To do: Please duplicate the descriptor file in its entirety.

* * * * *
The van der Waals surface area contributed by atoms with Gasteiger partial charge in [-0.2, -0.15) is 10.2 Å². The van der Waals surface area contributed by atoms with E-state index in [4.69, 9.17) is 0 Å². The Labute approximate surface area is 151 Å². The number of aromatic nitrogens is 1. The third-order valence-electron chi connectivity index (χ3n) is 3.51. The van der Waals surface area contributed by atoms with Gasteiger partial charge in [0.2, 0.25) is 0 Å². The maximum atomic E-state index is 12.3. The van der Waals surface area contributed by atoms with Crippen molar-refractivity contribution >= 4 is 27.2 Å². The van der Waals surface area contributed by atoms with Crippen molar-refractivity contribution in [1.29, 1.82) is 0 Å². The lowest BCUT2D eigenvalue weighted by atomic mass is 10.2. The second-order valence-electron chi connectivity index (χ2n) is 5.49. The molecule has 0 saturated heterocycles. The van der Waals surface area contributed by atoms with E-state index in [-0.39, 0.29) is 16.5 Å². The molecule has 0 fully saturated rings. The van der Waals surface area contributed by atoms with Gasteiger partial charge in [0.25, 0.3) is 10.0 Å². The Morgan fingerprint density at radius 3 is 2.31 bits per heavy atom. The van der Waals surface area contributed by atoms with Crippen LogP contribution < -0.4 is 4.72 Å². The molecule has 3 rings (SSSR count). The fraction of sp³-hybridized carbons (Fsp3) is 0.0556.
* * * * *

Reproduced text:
The van der Waals surface area contributed by atoms with Gasteiger partial charge in [-0.2, -0.15) is 10.2 Å². The van der Waals surface area contributed by atoms with E-state index in [4.69, 9.17) is 0 Å². The Labute approximate surface area is 151 Å². The number of aromatic nitrogens is 1. The third-order valence-electron chi connectivity index (χ3n) is 3.51. The van der Waals surface area contributed by atoms with Gasteiger partial charge in [0.2, 0.25) is 0 Å². The maximum atomic E-state index is 12.3. The van der Waals surface area contributed by atoms with Crippen molar-refractivity contribution >= 4 is 27.2 Å². The van der Waals surface area contributed by atoms with Crippen molar-refractivity contribution in [1.29, 1.82) is 0 Å². The lowest BCUT2D eigenvalue weighted by atomic mass is 10.2. The second-order valence-electron chi connectivity index (χ2n) is 5.49. The molecule has 0 saturated heterocycles. The van der Waals surface area contributed by atoms with E-state index in [-0.39, 0.29) is 16.5 Å². The molecule has 0 fully saturated rings. The van der Waals surface area contributed by atoms with Gasteiger partial charge in [0.25, 0.3) is 10.0 Å². The Morgan fingerprint density at radius 3 is 2.31 bits per heavy atom. The van der Waals surface area contributed by atoms with Crippen LogP contribution < -0.4 is 4.72 Å². The molecule has 3 rings (SSSR count). The fraction of sp³-hybridized carbons (Fsp3) is 0.0556.